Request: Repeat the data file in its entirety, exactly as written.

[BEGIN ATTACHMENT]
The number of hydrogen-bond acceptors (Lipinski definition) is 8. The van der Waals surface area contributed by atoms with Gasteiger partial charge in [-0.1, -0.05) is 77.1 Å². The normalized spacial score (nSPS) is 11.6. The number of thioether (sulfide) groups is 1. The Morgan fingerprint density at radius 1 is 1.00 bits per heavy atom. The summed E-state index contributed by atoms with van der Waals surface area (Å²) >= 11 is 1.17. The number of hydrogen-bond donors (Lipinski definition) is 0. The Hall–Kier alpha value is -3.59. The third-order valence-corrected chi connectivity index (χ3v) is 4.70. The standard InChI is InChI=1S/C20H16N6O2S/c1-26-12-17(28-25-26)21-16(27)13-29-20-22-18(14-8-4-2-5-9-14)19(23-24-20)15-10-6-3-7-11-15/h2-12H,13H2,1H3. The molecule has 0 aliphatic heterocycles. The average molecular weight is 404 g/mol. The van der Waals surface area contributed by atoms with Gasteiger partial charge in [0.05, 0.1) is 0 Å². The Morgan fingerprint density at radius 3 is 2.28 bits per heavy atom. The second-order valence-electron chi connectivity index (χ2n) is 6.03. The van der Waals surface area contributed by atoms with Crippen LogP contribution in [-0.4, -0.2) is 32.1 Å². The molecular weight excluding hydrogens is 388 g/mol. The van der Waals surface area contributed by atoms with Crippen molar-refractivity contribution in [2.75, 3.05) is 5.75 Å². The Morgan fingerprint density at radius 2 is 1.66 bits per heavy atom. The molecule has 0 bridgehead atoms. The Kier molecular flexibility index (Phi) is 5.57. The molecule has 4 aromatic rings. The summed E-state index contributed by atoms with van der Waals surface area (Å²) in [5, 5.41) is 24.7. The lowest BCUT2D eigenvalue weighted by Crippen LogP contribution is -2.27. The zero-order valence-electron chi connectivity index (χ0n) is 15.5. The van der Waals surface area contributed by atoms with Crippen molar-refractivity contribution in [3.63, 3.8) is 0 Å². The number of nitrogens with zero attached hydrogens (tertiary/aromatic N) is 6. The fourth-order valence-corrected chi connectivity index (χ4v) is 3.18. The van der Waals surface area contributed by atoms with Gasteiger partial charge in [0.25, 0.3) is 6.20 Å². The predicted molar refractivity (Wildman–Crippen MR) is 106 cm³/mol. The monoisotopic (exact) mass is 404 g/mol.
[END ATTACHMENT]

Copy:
The number of hydrogen-bond acceptors (Lipinski definition) is 8. The van der Waals surface area contributed by atoms with Gasteiger partial charge in [-0.1, -0.05) is 77.1 Å². The normalized spacial score (nSPS) is 11.6. The number of thioether (sulfide) groups is 1. The Morgan fingerprint density at radius 1 is 1.00 bits per heavy atom. The summed E-state index contributed by atoms with van der Waals surface area (Å²) >= 11 is 1.17. The number of hydrogen-bond donors (Lipinski definition) is 0. The Hall–Kier alpha value is -3.59. The third-order valence-corrected chi connectivity index (χ3v) is 4.70. The standard InChI is InChI=1S/C20H16N6O2S/c1-26-12-17(28-25-26)21-16(27)13-29-20-22-18(14-8-4-2-5-9-14)19(23-24-20)15-10-6-3-7-11-15/h2-12H,13H2,1H3. The molecule has 0 aliphatic heterocycles. The average molecular weight is 404 g/mol. The van der Waals surface area contributed by atoms with Gasteiger partial charge in [0.05, 0.1) is 0 Å². The Morgan fingerprint density at radius 3 is 2.28 bits per heavy atom. The second-order valence-electron chi connectivity index (χ2n) is 6.03. The van der Waals surface area contributed by atoms with Crippen LogP contribution in [-0.4, -0.2) is 32.1 Å². The molecular weight excluding hydrogens is 388 g/mol. The van der Waals surface area contributed by atoms with Crippen molar-refractivity contribution in [2.75, 3.05) is 5.75 Å². The Morgan fingerprint density at radius 2 is 1.66 bits per heavy atom. The molecule has 0 bridgehead atoms. The Kier molecular flexibility index (Phi) is 5.57. The molecule has 4 aromatic rings. The summed E-state index contributed by atoms with van der Waals surface area (Å²) in [5, 5.41) is 24.7. The lowest BCUT2D eigenvalue weighted by Crippen LogP contribution is -2.27. The zero-order valence-electron chi connectivity index (χ0n) is 15.5. The van der Waals surface area contributed by atoms with Crippen molar-refractivity contribution in [3.63, 3.8) is 0 Å². The number of nitrogens with zero attached hydrogens (tertiary/aromatic N) is 6. The fourth-order valence-corrected chi connectivity index (χ4v) is 3.18. The van der Waals surface area contributed by atoms with Gasteiger partial charge in [0.25, 0.3) is 6.20 Å². The predicted molar refractivity (Wildman–Crippen MR) is 106 cm³/mol. The monoisotopic (exact) mass is 404 g/mol.